MONTREAL: Spurred on by the success of big U.S. players like Disney, Warner Bros., Cartoon Network and Nickelodeon, and by the overall drive of entertainment conglomerates to go global, Canada’s Mediatoon has a co-production formula that helps level the children’s programming playing field.
‘If properly produced, experience shows that [nationally co-produced] programming tends to be more successful than the exported kind,’ says Mediatoon president David Patterson.
In Europe, for example, Patterson says Spirou (co-produced with Dupuis Audiovisuel in France) regularly beats out a U.S. syndicated-style block followed by a Disney-type block.
Since its entry into the international marketplace in early 1996, Mediatoon has packaged six co-produced children’s animation series, worth some Cdn$60 million in production.
The package has blossomed under a new joint-venture production and distribution agreement between Mediatoon, an Astral/Dupuis company, and Luxembourg’s CLT Multi Media.
Based in Montreal, Mediatoon is a ‘facilitator’ style operation, a transatlantic linchpin aimed at stemming the high tide of American export. Its role is to bridge talent and distribution opportunities in Europe and North America, says Patterson.
The company brings together valuable assets: the distribution, specifically broadcasting, and financing resources of Astral Communications with the resources of Editions Dupuis, the leading publisher of French-language comic books in Europe.
‘Mediatoon is a developmental partner in terms of creative development with producers and the property owners, and also a packager of the financing,’ says Patterson.
‘That is to say we bring together parties with co-production financing and distribution financing, which we supply, and ultimately, [with] investment in the project from a deficit financing viewpoint.
‘We always make an investment in return for an equity position, and it is the library value of this material that interests us primarily.’
Co-production with France is central to Mediatoon’s business strategy.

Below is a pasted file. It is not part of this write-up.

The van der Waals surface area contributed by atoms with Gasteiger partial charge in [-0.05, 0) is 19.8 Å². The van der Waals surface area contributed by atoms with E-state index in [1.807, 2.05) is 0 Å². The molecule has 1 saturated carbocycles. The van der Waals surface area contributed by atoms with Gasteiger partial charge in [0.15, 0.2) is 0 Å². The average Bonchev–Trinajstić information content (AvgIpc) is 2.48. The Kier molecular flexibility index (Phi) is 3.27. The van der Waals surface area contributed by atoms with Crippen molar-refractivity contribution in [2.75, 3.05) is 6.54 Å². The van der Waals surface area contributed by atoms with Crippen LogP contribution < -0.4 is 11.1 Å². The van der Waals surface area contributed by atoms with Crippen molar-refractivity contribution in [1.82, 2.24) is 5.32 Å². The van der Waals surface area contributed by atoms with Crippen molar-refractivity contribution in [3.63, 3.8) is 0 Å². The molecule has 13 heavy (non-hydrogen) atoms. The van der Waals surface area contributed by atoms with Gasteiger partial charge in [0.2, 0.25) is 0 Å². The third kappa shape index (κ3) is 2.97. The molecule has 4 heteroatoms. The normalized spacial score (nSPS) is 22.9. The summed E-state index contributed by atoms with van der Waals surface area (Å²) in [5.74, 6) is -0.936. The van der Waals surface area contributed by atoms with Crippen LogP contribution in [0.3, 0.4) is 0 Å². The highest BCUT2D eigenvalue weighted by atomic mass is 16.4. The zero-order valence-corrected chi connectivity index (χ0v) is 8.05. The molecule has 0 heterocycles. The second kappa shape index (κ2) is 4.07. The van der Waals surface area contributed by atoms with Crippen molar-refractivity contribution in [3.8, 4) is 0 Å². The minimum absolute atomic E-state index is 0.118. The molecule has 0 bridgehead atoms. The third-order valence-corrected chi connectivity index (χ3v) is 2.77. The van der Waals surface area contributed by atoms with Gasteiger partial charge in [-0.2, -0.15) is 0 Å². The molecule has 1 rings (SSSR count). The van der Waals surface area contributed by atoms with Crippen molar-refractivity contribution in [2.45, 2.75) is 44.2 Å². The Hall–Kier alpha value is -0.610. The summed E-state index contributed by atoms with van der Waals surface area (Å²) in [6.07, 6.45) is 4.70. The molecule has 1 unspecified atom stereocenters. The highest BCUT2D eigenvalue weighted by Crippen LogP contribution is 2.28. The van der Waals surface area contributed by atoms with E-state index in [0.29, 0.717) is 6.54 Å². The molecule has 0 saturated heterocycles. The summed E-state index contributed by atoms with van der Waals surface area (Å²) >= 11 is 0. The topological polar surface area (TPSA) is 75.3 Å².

‘The basic objective [of using the official Canada/France co-production route] is to qualify the resulting series as fully national content in each of the co-producing countries,’ notes Patterson. ‘We’ve chosen to do it in conjunction with Canada and France because there are significant benefits available to national productions in France.’
Mediatoon’s entry into animation and multimedia children’s programming starts with Flash Gordon, which airs this fall on YTV in Canada and France 3 and Canal+ in France. Hearst Entertainment is the series’ American syndicator with Ottawa-based Lacewood Productions in the role of ‘lead producer with final creative control and authority.’
Patterson says animation programs like Flash Gordon can perform well in both the United States and Europe.
‘We want to do more of that kind of model. It has to do with our ability to bring together the right partners and manage the situation in a way [in which] the resulting programming is effective for both [markets]. But at the same time, we’re doing things that have their primary market in one or the other. Vor-Tech, for example, is primarily a U.S. product, whereas for Poil de Carotte, it is the reverse (Europe).’
A sci-fi action concept, Vor-Tech is being developed in association with Universal Cartoon Studios.
All of Mediatoon’s 1996-97 packaged TV series are produced as 26 half-hour installments with budgets in the US$300,000 to $350,000 an episode range. This is increasingly comparable in cost to other forms of half-hour TV.
Carrot Top/Poil de Carotte is a computer-generated imaging (CGI) effects-laden cartoon series from Montreal’s Productions Roger Héroux and France’s Carrère Télévision. It’s on track for delivery in spring ’97, while a third series, Red Beard/Barbe Rouge, matches Carrère with Medver, the new animation arm of Verseau International.
Another new series is The Adventures of Papyrus, one of Editions Dupuis’ most successful comic book titles.
Two additional titles, Nanook and Matthew and the Midnight Adventures, have been developed and financed using the co-production ‘twinning’ formula, an approach that allows for separate creative development while retaining the advantages of official co-production.
Patterson says the arrival of Teletoon, the newly licensed all-animation Canadian specialty service, is good news for the industry.
‘We sorely needed an outlet for animated product in Canada that allows Canadians to deal as effectively in their own territory as we are able to deal elsewhere,’ says Patterson. ‘The demand in Europe for animation seems to be virtually insatiable. Demand in the U.S. is heavy, but product in the key time slots is concentrated in the hands of major interests [the networks and studios], a major competitive issue for us.’